The Book of Mormon

The Book of Mormon

The Book of Mormon is one of the biggest Broadway phenomenons of recent years. After its premier on Broadway in 2011, when it won the Tony Award for Best Musical, it has run to sold out audiences since with ticket prices reaching hundreds of dollars each. It’s London production reached similar heights of popularity and it was with great excitement and anticipation that it opened in Melbourne in January of this year. It’s had a sold out run all year with a transfer to Sydney planned for early 2018.

The story is of two young Mormon missionaries, Elder Price and Elder Cunningham, who get sent to Uganda to preach the word and convert people to the Church of Latter Day Saints. There they encounter stiff resistance with the threat of AIDS, famine and a local warlord more pressing for the locals than anything the missionaries might have to say. The show, written by South Park creators Trey Parker and Matt Stone as well as Robert Lopez, is crude, full of swearing and sexual innuendos and is slightly blasphemous (depending on who you talk to). It’s a bit strange that it has gained such a widespread acceptance. Yet at the heart of it all is a kind of sweet story about survival and acceptance.

For this production the American producers insisted, quite controversially, that the leads would be played by actors from the Broadway and US National Tours who have already played the roles. Ryan Bondy plays the overconfident and self-assured Elder Price. His performance is brilliant with a great acting ability and an interpretation of the role that has made it his own. At times he’s slightly lacking in vocals, particularly at the big belting moments, but he makes up for it with charisma. Less impressive is Nyk Bielak as the awkward and unsure Elder Cunningham. His performance is not that strong and it’s clear that all he’s trying to do is imitate Josh Gad’s, who originated the role, performance with little success. His solo numbers are good but don’t really reach any heights. I have a feeling the two Australian alternates, who I’ve seen in many other shows, would have done a much better job in both roles.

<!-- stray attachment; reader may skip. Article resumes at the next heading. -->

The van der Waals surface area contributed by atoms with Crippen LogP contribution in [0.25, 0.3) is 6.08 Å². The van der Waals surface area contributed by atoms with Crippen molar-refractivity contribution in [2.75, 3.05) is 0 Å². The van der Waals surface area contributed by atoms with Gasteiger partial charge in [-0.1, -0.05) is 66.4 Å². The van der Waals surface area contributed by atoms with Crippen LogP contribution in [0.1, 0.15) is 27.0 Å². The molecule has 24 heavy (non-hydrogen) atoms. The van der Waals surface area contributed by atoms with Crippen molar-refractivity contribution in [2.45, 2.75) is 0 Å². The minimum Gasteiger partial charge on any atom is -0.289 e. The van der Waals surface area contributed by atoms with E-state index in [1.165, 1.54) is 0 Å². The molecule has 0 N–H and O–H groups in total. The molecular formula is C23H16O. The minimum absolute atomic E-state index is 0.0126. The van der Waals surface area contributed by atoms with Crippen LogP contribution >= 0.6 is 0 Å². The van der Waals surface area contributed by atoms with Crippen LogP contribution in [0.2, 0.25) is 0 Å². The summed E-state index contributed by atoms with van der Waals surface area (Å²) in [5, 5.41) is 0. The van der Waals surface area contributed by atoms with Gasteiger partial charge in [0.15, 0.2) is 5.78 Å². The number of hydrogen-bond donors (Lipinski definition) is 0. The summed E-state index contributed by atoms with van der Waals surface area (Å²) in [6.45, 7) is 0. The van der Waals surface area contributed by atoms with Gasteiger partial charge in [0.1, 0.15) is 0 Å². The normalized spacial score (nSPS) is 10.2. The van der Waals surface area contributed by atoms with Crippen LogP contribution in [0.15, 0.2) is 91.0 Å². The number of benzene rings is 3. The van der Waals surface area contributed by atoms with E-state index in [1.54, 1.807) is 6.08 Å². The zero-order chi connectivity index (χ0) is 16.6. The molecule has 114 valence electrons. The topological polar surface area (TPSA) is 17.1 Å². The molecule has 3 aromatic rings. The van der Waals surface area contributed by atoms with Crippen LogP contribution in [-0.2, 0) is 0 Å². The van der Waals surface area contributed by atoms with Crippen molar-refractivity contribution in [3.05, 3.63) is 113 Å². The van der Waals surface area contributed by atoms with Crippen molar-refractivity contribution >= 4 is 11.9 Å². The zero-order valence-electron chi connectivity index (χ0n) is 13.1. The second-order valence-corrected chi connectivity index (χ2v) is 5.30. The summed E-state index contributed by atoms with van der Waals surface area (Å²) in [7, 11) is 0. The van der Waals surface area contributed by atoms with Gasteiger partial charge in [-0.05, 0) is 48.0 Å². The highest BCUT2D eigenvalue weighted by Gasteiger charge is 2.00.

Incredibly impressive is Zahra Newman as the willing convert Nabulungi. We’re used to seeing her in dramatic, straight play roles so it’s incredible to hear her singing ability. He naivety yet determination is perfect for the role. Bert Labonté plays a very different part to his usual as Nabulungi’s father Mafala, it’s great that we get to see more of his comedic side in this role. Rowan Witt gives a stellar performance as the local Morman leader Elder McKinley, performing the parts with great camp charisma.

I’d forgotten from when I saw it on Broadway how much of an ensemble piece this show is, particularly for the other Mormon boys. Those chorus parts require a great deal of stamina and a massive dance ability, in a range of different styles, and it’s a credit to all of them at how well they deliver Casey Nicholaw’s challenging choreography. The production is a carbon copy of the original Broadway production with deceptively intricate sets by Scott Pask and a myriad of wonderful costumes by Ann Roth.

It’s great that Australia more and more is getting to experience these big budget Broadway shows with original productions touring here much more regularly than in years gone by. However, it’s a shame that these productions come with imported lead actors as well as imported sets and costumes because in Book of Mormon it’s the local talent that steals the show as the supporting characters rather than the American leads. I can’t help but think it would be different if it was completely local talent.

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